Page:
Have you ever thought about what it would be like to just pack everything up and move to a log cabin in the woods, away from the hustle and bustle of life? Who hasn’t thought about that from time to time might be the real question. Seriously, though, what about it doesn’t sound great? Peace and quiet, the rustic beauty of the cabin, the chance to wear flannel 24/7/365?
As you might be able to tell from the above daydreaming, is that you’re not alone. The log cabin — the myth of it as much as the actual reality of the log cabin as a structure — has been an integral part of the American identity for, well, forever. But why, exactly? What about log cabins make them so damn important in the minds of Americans?
In his new book, The Log Cabin: An Illustrated History, Andrew Belonsky tackles just that subject, breaking down for everyone the who, what, where, when, and why of log cabins.
Right from the get-go, Belonsky dives into the obsession, writing, “Most Americans have a fondness for the log cabin, but not many understand why.” We like it, we love it, we want more of it, and we always have, apparently. This obsession is nothing new and it doesn’t seem to be going away anytime soon.
From the people who lived in what were called log cabins, but were really just dugouts with some rough cut logs over them because that was all they had, to those that basically turned Abraham Lincoln’s ancestral home that wasn’t actually his ancestral home (and we won’t even get into the fact that logs from the Lincoln cabin and logs from the Jefferson Davis cabin were intermingled amidst showing them around the country) into a traveling showpiece of Americana, to the lumbersexuals that tramp through the streets of Brooklyn lamenting that the Double IPA from their favorite craft brewery doesn’t taste the same since they sold out to the Man, Belonsky covers them all in fascinating detail.
For Belonsky (and for the nation as a whole), he writes, the log cabin is “Omnipresent, respected, and already imbued with transformative powers, [it has] remained the perfect American origin story for North and South Alike.” It doesn’t matter who you are or where you live, part of your makeup as an American, Belonsky infers, is thanks in part to log cabins (even if the only part there is consists of trips to the Ponderosa Steakhouse, which was named after the Ponderosa Ranch that the Cartwright family lived in on the show Bonanza.)
There are plenty of highlights and good times that encompass the log cabin in our history and this book could easily only cover them — who doesn’t love a good slug of log cabin syrup, after all? — but Belonsky does well to make sure that readers are able to see that, while we idolize the log cabin — hell, we’ve placed it on a pedestal that is made of smaller log cabins — there is also a dark side to things. Slavery. Subjugation. Deforestation. These topics (and more) are all part of the narrative, just as much as Honest Abe. In order to fully understand why we’re obsessed, Belonsky argues, these deserve equal representation in the story. The log cabin, he continues, “is a prism that reflects and refracts the American story. From one angle, it’s the key to a new future, the driver of incomparable, almost incomprehensible national expansion and wealth; from another, it’s the imprisonment and displacement of millions.”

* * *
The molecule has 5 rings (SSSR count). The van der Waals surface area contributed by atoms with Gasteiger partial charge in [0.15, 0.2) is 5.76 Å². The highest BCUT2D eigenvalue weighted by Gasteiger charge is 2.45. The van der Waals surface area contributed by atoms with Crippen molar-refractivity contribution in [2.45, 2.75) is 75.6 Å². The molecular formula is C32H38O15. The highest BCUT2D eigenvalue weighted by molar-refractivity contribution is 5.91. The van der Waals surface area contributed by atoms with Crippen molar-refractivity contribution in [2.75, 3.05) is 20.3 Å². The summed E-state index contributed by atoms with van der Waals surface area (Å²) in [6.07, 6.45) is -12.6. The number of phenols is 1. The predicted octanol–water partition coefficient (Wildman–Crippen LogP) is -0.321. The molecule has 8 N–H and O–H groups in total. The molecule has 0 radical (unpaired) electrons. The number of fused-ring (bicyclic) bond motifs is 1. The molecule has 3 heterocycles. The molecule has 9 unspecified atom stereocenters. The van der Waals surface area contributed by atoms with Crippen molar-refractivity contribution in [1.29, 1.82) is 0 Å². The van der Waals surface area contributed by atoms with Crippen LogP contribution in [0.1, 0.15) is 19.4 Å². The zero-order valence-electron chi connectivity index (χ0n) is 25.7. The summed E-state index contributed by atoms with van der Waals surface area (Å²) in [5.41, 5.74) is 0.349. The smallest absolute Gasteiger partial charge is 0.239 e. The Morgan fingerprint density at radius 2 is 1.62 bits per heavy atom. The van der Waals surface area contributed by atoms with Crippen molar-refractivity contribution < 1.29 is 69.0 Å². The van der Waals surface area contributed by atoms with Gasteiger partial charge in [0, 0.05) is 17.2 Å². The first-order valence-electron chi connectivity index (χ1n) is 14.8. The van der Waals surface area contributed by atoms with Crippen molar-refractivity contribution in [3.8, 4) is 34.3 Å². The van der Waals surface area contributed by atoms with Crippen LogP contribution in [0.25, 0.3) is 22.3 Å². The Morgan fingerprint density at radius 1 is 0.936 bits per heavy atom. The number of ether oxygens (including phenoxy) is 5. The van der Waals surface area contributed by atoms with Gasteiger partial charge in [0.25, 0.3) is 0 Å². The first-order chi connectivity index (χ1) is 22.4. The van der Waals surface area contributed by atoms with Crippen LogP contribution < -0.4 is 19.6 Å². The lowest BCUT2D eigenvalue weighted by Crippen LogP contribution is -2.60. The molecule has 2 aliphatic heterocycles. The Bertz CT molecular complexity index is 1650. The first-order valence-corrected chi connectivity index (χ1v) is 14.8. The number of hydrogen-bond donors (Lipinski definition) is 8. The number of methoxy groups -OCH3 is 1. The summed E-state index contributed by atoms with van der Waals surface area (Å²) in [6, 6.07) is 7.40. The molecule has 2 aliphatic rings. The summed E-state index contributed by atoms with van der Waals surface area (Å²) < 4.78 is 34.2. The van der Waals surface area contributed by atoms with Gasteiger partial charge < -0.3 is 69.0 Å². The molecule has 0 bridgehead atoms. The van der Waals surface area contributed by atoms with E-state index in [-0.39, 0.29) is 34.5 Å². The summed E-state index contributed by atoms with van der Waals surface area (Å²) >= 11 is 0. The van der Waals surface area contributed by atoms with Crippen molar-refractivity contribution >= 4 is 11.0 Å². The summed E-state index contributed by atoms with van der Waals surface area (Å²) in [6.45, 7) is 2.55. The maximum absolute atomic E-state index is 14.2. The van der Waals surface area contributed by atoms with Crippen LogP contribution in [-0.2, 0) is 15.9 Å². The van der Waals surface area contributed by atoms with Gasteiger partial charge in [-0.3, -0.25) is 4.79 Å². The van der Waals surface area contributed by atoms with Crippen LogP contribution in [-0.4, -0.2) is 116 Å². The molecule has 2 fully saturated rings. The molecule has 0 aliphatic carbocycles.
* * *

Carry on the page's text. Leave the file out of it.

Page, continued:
Heavy stuff, but not stuff you can ignore, no matter how light and happy you want things to be.
Log cabins are great and all, you might be saying at this point, but this is still a history book. History. Sure, it’s got tons of awesome pictures from archives across the country that show the wide range of interpretations of log cabins since they were first built here on the shores of the great US of A, but it’s history for a reason. That’s where we’ll stop you, because this doesn’t feel like a history book in the classic, dusty, I slept through this class in high school and I’ll do it again sense. Throughout, Belonsky maintains a light, somewhat comical tone, juxtaposing contemporary phrases (“Why is the log cabin such a B.F.D. in the USA?” and “Remember the lesson from earlier about haters? Well, this Davy craze wasn’t without its detractors: Crockett truthers, if you will”) with the subject matter at hand.
What we’re saying, ultimately, is this book is as enjoyable as playing with Lincoln Logs was when you were a kid. (Lincoln Logs, by the way, were invented by John Lloyd Wright, son of famed architect Frank Lloyd Wright.) Belonsky does well to highlight the myriad connections we as a culture have to the log cabin and reminds us that even if we wanted to, say, escape into the woods to get away from it, we wouldn’t be able to get away from the idea of the log cabin (and if you ask us, we’re more than okay with that).
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